On average, about 20% of people said they were on a diet during any given week in 2013, down from a high of 31% in 1991, according to new data. Women showed the biggest decline, with 23% reporting being on a diet in 2013, vs. 36% in 1991. That drop may partially explain this finding: About 23% of people in 2013 said that those who are not overweight look a lot more attractive, down from 55% who thought that in 1985.
Dieting Alone Is Just Too Hard
People may be more accepting of their weight because it’s easier than trying to exercise and eat less. It seems like there are some people who have just thrown in the towel, and it’s understandable, because losing weight by dieting is difficult, if not impossible. If people would just adopt a few changes in their exercise habits and eating habits, they wouldn’t have to go on a restrictive eating plan ever again.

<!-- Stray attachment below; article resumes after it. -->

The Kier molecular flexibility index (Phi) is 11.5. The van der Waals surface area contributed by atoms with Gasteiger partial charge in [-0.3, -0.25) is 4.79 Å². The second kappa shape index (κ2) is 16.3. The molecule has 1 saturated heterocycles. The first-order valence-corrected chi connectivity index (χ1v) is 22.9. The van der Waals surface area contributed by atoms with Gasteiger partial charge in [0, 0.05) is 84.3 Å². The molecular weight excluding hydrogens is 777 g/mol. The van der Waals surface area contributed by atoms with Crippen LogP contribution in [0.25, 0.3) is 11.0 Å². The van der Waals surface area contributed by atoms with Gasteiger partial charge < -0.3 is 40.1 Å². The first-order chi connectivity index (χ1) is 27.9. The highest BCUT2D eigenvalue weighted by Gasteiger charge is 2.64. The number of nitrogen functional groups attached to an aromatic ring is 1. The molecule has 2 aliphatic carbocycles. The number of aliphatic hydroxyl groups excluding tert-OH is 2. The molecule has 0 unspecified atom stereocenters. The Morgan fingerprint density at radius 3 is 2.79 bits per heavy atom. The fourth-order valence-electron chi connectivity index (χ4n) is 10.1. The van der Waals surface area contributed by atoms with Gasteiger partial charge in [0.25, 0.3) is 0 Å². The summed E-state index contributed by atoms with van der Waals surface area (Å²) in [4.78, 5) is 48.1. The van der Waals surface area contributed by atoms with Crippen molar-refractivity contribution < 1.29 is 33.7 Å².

Who Is Dieting?
As far as dieting is concerned, about a third of people on diets follow a plan of their own, often based on what has worked for them or what they’ve heard worked for friends. Dieting has negative connotations, so it’s possible that people were trying to lose weight but didn’t want to call it a diet. In fact, a recent study, the findings showed that about 55% to 65% of people are trying to drop some weight.
Dieting Statistics Today
The most up to date research shows that the desire to lose weight is much greater than the percentage of people who are on a diet, with around 60% of adults wanting to lose at least 20 pounds or more.
About two-thirds of Americans are overweight or obese, according to government data.
About 22% of people are on a diet right now. This is a tradition that tends to peak sometime in January of each year. And it’s always around the same percentage of people involved.
During the holidays in 2013, about 19% of adults were on a diet. That used to be about 23% or 30%, experts say. The holidays are the lowest dieting point of the year. Then people start off with good intentions in January, but lose interest again a long time before the end of the year.
In 2013, 32% of all dieters said they followed a diet for less than a month; 36% for one to six months; 11% for seven to 12 months; 27% for more than a year.
And…(aargh!) 9% of all dieters have been on a diet for more than five years.
Medically reviewed by Jay J. Garcia, MD on July 29, 2014